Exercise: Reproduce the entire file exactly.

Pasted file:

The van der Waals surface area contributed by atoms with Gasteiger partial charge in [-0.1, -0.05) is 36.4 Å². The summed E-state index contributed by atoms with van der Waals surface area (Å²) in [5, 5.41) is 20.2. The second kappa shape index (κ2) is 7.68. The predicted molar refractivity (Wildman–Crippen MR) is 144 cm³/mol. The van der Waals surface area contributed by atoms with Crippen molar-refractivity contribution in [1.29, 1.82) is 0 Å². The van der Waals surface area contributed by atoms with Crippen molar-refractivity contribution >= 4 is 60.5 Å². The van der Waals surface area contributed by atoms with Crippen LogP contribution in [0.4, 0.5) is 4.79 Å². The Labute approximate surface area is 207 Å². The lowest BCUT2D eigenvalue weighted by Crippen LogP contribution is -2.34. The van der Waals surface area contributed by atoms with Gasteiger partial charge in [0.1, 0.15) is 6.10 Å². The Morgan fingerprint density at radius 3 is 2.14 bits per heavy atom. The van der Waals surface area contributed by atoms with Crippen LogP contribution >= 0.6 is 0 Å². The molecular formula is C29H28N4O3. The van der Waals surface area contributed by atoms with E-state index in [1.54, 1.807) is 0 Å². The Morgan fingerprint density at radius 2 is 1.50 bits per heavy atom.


The van der Waals surface area contributed by atoms with Gasteiger partial charge in [-0.1, -0.05) is 36.4 Å². The summed E-state index contributed by atoms with van der Waals surface area (Å²) in [5, 5.41) is 20.2. The second kappa shape index (κ2) is 7.68. The predicted molar refractivity (Wildman–Crippen MR) is 144 cm³/mol. The van der Waals surface area contributed by atoms with Crippen molar-refractivity contribution in [1.29, 1.82) is 0 Å². The van der Waals surface area contributed by atoms with Crippen molar-refractivity contribution >= 4 is 60.5 Å². The van der Waals surface area contributed by atoms with Crippen LogP contribution in [0.4, 0.5) is 4.79 Å². The Labute approximate surface area is 207 Å². The lowest BCUT2D eigenvalue weighted by Crippen LogP contribution is -2.34. The van der Waals surface area contributed by atoms with Gasteiger partial charge in [0.1, 0.15) is 6.10 Å². The Morgan fingerprint density at radius 3 is 2.14 bits per heavy atom. The van der Waals surface area contributed by atoms with Crippen LogP contribution >= 0.6 is 0 Å². The molecular formula is C29H28N4O3. The van der Waals surface area contributed by atoms with E-state index in [1.54, 1.807) is 0 Å². The Morgan fingerprint density at radius 2 is 1.50 bits per heavy atom.